lunes, 30 de septiembre de 2019

Probiotics as 'living medicine': Synthetic biology takes on gut diseases, metabolic syndromes | Genetic Literacy Project

Probiotics as 'living medicine': Synthetic biology takes on gut diseases, metabolic syndromes | Genetic Literacy Project

Genetic Literacy Project

Probiotics as ‘living medicine’: Synthetic biology takes on gut diseases, metabolic syndromes

Genomics & Precision Health Database| the Genomics & Health Impact Weekly Scan|PHGKB

Genomics & Precision Health Database| the Genomics & Health Impact Weekly Scan|PHGKB

Public Health Genomics Knowledge Base
Last Update Date: Sep 30, 2019

Non-Genomics Precision Health Update

The latest information and publications on the impact of big data science, machine learning and predictive analytics on public health.

Disclaimer: Articles listed in Non-Genomics Precision Health Update are selected by the CDC Office of Public Health Genomics to provide current awareness of the scientific literature and news. Inclusion in the update does not necessarily represent the views of the Centers for Disease Control and Prevention nor does it imply endorsement of the article's methods or findings. CDC and DHHS assume no responsibility for the factual accuracy of the items presented. The selection, omission, or content of items does not imply any endorsement or other position taken by CDC or DHHS. Opinion, findings and conclusions expressed by the original authors of items included in the Clips, or persons quoted therein, are strictly their own and are in no way meant to represent the opinion or views of CDC or DHHS. References to publications, news sources, and non-CDC Websites are provided solely for informational purposes and do not imply endorsement by CDC or DHHS.

Help Guide the 2020 National Vaccine Plan

National Vaccine Program Updates

Inform the Nation's Leading Vaccine and Immunization Roadmap

For nearly a decade the 2010 National Vaccine Plan (NVP) has served as the nation's leading roadmap for enhancing all aspects of the U.S. vaccine and immunization system. To ensure the NVP remains nimble to the evolving vaccine and immunization landscape, the U.S. Department of Health and Human Services (HHS) is leading the development of the 2020 National Vaccine Plan. The updated plan will reflect immunization across the lifespan and guide priority actions for the period 2020-2025.

As part of that process, the HHS Office of Infectious Disease and HIV/AIDS Policy (OIDP) has issued a Request for Information to solicit input from subject matter experts and non-federal stakeholders on potential priorities, goals, and objectives for the plan.

We invite you to share your feedback on the Request for Information. Comments are due no later than 5:00 p.m., ET on October 24, 2019.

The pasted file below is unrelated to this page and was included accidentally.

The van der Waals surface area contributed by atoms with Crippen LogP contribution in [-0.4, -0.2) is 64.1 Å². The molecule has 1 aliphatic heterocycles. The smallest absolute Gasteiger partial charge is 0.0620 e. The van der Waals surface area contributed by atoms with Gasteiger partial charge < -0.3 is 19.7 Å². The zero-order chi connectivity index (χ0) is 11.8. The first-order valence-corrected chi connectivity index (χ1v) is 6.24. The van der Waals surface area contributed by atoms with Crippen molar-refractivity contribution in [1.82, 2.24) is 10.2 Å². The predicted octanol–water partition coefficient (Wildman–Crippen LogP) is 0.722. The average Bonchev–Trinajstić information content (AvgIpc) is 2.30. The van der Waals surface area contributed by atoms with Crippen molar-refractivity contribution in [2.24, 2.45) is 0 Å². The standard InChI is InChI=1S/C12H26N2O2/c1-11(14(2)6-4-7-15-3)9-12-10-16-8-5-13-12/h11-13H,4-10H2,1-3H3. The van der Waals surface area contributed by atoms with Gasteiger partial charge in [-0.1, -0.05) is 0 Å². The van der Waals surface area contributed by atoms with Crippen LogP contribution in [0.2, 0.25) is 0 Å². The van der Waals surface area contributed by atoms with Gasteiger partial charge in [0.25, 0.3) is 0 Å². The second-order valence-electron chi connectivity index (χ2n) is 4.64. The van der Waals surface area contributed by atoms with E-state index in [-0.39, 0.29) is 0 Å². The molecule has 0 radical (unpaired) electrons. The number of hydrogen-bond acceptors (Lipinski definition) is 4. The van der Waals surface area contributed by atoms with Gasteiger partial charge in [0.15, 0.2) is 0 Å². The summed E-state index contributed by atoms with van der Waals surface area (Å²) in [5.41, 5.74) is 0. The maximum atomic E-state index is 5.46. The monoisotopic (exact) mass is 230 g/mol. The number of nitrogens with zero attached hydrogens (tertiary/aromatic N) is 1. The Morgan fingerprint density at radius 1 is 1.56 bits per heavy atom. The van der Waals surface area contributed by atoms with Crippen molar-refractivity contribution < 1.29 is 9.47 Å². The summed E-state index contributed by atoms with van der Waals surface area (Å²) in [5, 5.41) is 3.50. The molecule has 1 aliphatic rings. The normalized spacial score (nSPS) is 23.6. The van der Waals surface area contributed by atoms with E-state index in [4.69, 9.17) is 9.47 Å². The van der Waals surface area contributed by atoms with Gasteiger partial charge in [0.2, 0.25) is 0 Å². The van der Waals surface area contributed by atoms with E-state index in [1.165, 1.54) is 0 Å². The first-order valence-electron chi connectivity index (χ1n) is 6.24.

#PainAwarenessMonth - Búsqueda en Twitter / Twitter

 #PainAwarenessMonth - Búsqueda en Twitter / Twitter

MedlinePlus Trusted Health Information for You


Photograph of a woman clutching her stomach in pain

National Institutes of Health

The primary NIH organization for research on Pain is the National Institute of Neurological Disorders and Stroke


MedlinePlus links to health information from the National Institutes of Health and other federal government agencies. MedlinePlus also links to health information from non-government Web sites. See our disclaimer about external links and our quality guidelines.


Pain is a signal in your nervous system that something may be wrong. It is an unpleasant feeling, such as a prick, tingle, sting, burn, or ache. Pain may be sharp or dull. It may come and go, or it may be constant. You may feel pain in one area of your body, such as your backabdomenchestpelvis, or you may feel pain all over.
Pain can be helpful in diagnosing a problem. If you never felt pain, you might seriously hurt yourself without knowing it, or you might not realize you have a medical problem that needs treatment.
There are two types of pain: acute and chronic. Acute pain usually comes on suddenly, because of a disease, injury, or inflammation. It can often be diagnosed and treated. It usually goes away, though sometimes it can turn into chronic pain. Chronic pain lasts for a long time, and can cause severe problems.
Pain is not always curable, but there are many ways to treat it. Treatment depends on the cause and type of pain. There are drug treatments, including pain relievers. There are also non-drug treatments, such as acupuncture, physical therapy, and sometimes surgery.
NIH: National Institute of Neurological Disorders and Stroke

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